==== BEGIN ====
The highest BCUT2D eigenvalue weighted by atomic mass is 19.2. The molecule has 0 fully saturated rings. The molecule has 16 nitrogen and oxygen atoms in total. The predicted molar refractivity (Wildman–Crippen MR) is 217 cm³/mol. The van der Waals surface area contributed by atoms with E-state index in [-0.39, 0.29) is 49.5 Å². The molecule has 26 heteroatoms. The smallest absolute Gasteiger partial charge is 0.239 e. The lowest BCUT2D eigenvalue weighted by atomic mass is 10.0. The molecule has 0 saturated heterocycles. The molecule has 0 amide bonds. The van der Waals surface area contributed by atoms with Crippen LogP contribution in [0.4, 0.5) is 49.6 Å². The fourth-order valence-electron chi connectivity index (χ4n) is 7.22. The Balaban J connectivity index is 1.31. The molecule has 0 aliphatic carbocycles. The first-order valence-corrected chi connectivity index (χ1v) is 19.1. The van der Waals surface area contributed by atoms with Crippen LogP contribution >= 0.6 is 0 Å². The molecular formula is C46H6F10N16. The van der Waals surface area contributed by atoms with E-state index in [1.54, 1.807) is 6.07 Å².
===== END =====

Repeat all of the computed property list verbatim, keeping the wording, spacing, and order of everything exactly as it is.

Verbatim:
The highest BCUT2D eigenvalue weighted by atomic mass is 19.2. The molecule has 0 fully saturated rings. The molecule has 16 nitrogen and oxygen atoms in total. The predicted molar refractivity (Wildman–Crippen MR) is 217 cm³/mol. The van der Waals surface area contributed by atoms with E-state index in [-0.39, 0.29) is 49.5 Å². The molecule has 26 heteroatoms. The smallest absolute Gasteiger partial charge is 0.239 e. The lowest BCUT2D eigenvalue weighted by atomic mass is 10.0. The molecule has 0 saturated heterocycles. The molecule has 0 amide bonds. The van der Waals surface area contributed by atoms with Crippen LogP contribution in [0.4, 0.5) is 49.6 Å². The fourth-order valence-electron chi connectivity index (χ4n) is 7.22. The Balaban J connectivity index is 1.31. The molecule has 0 aliphatic carbocycles. The first-order valence-corrected chi connectivity index (χ1v) is 19.1. The van der Waals surface area contributed by atoms with Crippen LogP contribution >= 0.6 is 0 Å². The molecular formula is C46H6F10N16. The van der Waals surface area contributed by atoms with E-state index in [1.54, 1.807) is 6.07 Å².